Young(ish) academics speaking up
On 1 February, UCM’s Jenny Schell-Leugers will take over from MERLN’s Vanessa LaPointe as chair of the Maastricht Young Academy. What do they do, why might you want to join them, and why they aren’t younger.
“It’s a bit of a misnomer really,” says Vanessa LaPointe, the outgoing chair. “None of us feel particularly young. We are talking about anyone who has completed their PhD within the last ten years.” Maastricht Young Academy (MYA) is a selection of 18 academics, three from each faculty. The idea is giving a voice to academics of a certain career stage. Since by virtue of seniority, this group isn’t represented much in management positions, MYA wants to give them a platform.
“Our motto is ‘Speak up’,” LaPointe explains, “We want to create a space where young academics can be critical of the university and academia as a whole.” She is quick to add that it’s not just about analysis but that MYA also has the resources to bring about change – from providing policy advice to community and outreach activities. “The policy side is largely invisible work – we don’t co-author policies but we comment and advise for Academic Affairs, Human Resources and the Executive Board. It’s a very constructive relationship.”
Stepping stones and inspiration
The aim is always to make things better for their and the following cohort, explains Jenny Schell-Leugers, who is about to commence her two-year tenure alongside vice-chair Janosch Prinz (FASoS). For example, for the last three years, MYA awarded a grant worth €15,000 for interdisciplinary and interfaculty projects to give young academics without the financial means the opportunity to work with someone outside of their field. “It’s a possible stepping stone to apply for bigger grants with existing collaborations. The resulting presentations were really impressive and it has even caused the respective institutes to work together more.”
MYA also organises the speaker series ‘Growing up in science’, where successful academics shed light on their trials and tribulations. “People like Faculty Deans or Executive Board members talk about their paths and about the failures and vulnerability behind the glittering careers,” says LaPointe and adds that this makes their successes seem more relatable and attainable to young academics. Other activities include film screenings and panel discussions around academic topics. “It’s very a popular and a fun way to do scientific outreach,” says Schell-Leugers.
All Dutch universities have their own local chapters and there is a national organ as well, De Jonge Akademie. “We talk to each other and compare experiences,” explains LaPointe. “I think UM really is one of the best places to work in Dutch academia. Our Executive Board is very approachable and open to arguments – they also actively involve us.” While full of praise for UM’s leadership, both of them want to contribute to make academia more attractive for a group that is always overworked and often taking care of a young family.
Vanessa LaPointe is Associate Professor at the MERLN Institute for Technology-Inspired Regenerative Medicine.
The issues they discuss are diverse, from starter and incentive grants to Recognition & Rewards as well as, of course, internationalisation. Schell-Leugers joined MYA two years ago. “I struggled with various issues throughout my career and when I heard that there was a way of making my voice heard and possibly affect change to make things better for other people, I didn’t hesitate.” She particularly enjoys the network of equals from different faculties and disciplines. “It’s more rewarding and energising than I had thought. You realise that you can actually make a difference if you organise. It’s nice to achieve tangible improvements rather than just complain.”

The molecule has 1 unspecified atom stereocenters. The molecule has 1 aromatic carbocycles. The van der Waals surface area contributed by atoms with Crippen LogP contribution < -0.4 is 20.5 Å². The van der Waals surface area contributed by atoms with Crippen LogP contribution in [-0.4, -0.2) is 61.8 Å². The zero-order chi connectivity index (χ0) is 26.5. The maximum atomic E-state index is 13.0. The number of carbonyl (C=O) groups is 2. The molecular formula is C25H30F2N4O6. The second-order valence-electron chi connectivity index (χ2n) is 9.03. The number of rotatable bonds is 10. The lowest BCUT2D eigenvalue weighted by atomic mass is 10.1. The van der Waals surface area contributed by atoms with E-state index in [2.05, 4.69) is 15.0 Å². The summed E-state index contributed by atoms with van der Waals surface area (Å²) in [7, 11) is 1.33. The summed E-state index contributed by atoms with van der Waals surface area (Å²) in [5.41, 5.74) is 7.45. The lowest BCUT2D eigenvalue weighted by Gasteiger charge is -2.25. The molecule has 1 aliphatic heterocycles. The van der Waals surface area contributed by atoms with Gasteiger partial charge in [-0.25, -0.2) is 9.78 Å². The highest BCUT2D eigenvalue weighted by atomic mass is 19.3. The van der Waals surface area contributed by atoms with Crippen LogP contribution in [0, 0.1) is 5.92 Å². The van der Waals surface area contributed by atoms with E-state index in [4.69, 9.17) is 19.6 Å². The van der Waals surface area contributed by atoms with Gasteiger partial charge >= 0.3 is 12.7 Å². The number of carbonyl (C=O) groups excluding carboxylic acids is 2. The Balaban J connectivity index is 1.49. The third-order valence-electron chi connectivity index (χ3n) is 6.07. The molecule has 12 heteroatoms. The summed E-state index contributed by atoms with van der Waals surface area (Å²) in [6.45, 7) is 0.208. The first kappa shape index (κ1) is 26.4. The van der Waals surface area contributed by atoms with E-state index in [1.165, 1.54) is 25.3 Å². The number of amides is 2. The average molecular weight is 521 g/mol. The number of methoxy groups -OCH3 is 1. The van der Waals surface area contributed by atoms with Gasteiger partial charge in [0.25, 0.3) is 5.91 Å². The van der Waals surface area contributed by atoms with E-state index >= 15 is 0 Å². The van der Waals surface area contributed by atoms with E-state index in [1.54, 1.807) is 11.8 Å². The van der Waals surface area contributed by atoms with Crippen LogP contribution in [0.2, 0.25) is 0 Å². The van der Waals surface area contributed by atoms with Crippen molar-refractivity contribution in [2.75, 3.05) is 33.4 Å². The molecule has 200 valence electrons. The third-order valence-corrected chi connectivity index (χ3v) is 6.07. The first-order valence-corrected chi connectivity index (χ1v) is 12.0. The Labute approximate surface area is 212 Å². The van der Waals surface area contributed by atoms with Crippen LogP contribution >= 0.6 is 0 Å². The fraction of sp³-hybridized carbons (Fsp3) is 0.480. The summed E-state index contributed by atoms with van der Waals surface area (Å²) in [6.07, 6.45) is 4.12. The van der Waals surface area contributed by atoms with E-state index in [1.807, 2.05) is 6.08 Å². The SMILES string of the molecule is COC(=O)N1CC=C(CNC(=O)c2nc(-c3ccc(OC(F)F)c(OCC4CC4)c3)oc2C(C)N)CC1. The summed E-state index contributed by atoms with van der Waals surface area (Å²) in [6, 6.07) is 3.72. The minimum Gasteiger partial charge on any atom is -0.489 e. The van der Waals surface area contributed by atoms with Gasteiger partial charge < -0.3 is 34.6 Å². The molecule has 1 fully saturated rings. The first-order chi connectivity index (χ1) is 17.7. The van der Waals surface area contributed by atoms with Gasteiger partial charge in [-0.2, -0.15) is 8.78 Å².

Becoming the chair changes that experience somewhat, as LaPointe remembers from her 2-year tenure together with vice-chair Christoph Rausch (UCM): “As a regular member I got to do more ‘speaking up’. I had my projects and tried to advance them. The chairs need to understand how UM works in order to facilitate and gather information for the members.” According to her, it’s the members setting the agenda and it’s up to the chair to smooth the bumps and open doors.
“I liked the fact that there was no hierarchy and that everyone’s opinions were heard,” says Schell-Leugers “and intend to keep it that way.” As a member, she focused on work pressure. UM’s leadership has already reached out to MYA to have strategic discussions on how to make the smart academic year work for staff without any detriment to the student experience. “I also want to give the new group the choice which projects they want to continue with and what we might want to add.”
Jenny Schell-Leugers is Associate Professor of Legal Psychology at University College Maastricht.
Current MYA members select incoming ones for a four-year tenure. Research and education qualities certainly matter but the most important thing is to have a vision about what to do with the means MYA membership would afford applicants. “You have to keep in mind that it’s volunteer work”, says Schell-Leugers, “so being motivated and really wanting to achieve something is the most important criterion.” “We really want to encourage people to engage with us,” LaPointe adds. “Just email us with issues, ideas or possible projects. And if you’re motivated, just apply to join us!”
Text: Florian Raith
“Just email us with issues, ideas or possible projects. And if you’re motivated, just apply to join us!”
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